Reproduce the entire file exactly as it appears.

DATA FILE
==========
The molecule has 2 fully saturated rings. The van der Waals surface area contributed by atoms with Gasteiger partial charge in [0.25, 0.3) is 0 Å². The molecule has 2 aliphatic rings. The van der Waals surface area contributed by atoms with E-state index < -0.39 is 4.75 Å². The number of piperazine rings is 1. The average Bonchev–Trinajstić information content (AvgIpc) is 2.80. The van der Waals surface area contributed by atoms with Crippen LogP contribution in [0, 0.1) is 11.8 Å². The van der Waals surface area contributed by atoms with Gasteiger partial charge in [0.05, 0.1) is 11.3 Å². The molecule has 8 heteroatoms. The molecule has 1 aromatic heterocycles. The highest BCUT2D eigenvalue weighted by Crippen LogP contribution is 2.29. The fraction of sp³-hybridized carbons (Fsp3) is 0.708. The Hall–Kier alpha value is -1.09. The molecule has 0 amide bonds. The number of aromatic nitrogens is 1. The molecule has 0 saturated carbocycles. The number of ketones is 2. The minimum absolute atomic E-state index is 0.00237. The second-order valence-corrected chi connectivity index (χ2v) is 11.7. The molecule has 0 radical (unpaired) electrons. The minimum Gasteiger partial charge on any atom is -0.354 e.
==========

The molecule has 2 fully saturated rings. The van der Waals surface area contributed by atoms with Gasteiger partial charge in [0.25, 0.3) is 0 Å². The molecule has 2 aliphatic rings. The van der Waals surface area contributed by atoms with E-state index < -0.39 is 4.75 Å². The number of piperazine rings is 1. The average Bonchev–Trinajstić information content (AvgIpc) is 2.80. The van der Waals surface area contributed by atoms with Crippen LogP contribution in [0, 0.1) is 11.8 Å². The van der Waals surface area contributed by atoms with Gasteiger partial charge in [0.05, 0.1) is 11.3 Å². The molecule has 8 heteroatoms. The molecule has 1 aromatic heterocycles. The highest BCUT2D eigenvalue weighted by Crippen LogP contribution is 2.29. The fraction of sp³-hybridized carbons (Fsp3) is 0.708. The Hall–Kier alpha value is -1.09. The molecule has 0 amide bonds. The number of aromatic nitrogens is 1. The molecule has 0 saturated carbocycles. The number of ketones is 2. The minimum absolute atomic E-state index is 0.00237. The second-order valence-corrected chi connectivity index (χ2v) is 11.7. The molecule has 0 radical (unpaired) electrons. The minimum Gasteiger partial charge on any atom is -0.354 e.